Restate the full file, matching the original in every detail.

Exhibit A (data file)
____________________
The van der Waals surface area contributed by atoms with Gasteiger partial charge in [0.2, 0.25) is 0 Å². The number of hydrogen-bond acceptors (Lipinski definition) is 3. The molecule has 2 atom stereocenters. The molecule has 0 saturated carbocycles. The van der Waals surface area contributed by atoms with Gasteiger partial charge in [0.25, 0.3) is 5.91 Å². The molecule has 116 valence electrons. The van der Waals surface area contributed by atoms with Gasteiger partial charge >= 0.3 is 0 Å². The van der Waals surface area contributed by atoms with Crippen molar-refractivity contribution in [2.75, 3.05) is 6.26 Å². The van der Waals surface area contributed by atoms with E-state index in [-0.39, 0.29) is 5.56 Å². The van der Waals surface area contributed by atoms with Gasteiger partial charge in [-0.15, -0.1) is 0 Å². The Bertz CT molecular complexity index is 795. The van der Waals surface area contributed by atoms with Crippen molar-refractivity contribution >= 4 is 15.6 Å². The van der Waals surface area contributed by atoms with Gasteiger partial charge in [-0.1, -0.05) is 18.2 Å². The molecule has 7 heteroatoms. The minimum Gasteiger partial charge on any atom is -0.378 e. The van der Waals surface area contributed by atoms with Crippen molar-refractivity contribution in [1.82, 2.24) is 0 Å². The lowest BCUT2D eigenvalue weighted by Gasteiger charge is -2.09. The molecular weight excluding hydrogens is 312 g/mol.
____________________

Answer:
The van der Waals surface area contributed by atoms with Gasteiger partial charge in [0.2, 0.25) is 0 Å². The number of hydrogen-bond acceptors (Lipinski definition) is 3. The molecule has 2 atom stereocenters. The molecule has 0 saturated carbocycles. The van der Waals surface area contributed by atoms with Gasteiger partial charge in [0.25, 0.3) is 5.91 Å². The molecule has 116 valence electrons. The van der Waals surface area contributed by atoms with Gasteiger partial charge >= 0.3 is 0 Å². The van der Waals surface area contributed by atoms with Crippen molar-refractivity contribution in [2.75, 3.05) is 6.26 Å². The van der Waals surface area contributed by atoms with E-state index in [-0.39, 0.29) is 5.56 Å². The van der Waals surface area contributed by atoms with Gasteiger partial charge in [-0.15, -0.1) is 0 Å². The Bertz CT molecular complexity index is 795. The van der Waals surface area contributed by atoms with Crippen molar-refractivity contribution >= 4 is 15.6 Å². The van der Waals surface area contributed by atoms with Gasteiger partial charge in [-0.1, -0.05) is 18.2 Å². The molecule has 7 heteroatoms. The minimum Gasteiger partial charge on any atom is -0.378 e. The van der Waals surface area contributed by atoms with Crippen molar-refractivity contribution in [1.82, 2.24) is 0 Å². The lowest BCUT2D eigenvalue weighted by Gasteiger charge is -2.09. The molecular weight excluding hydrogens is 312 g/mol.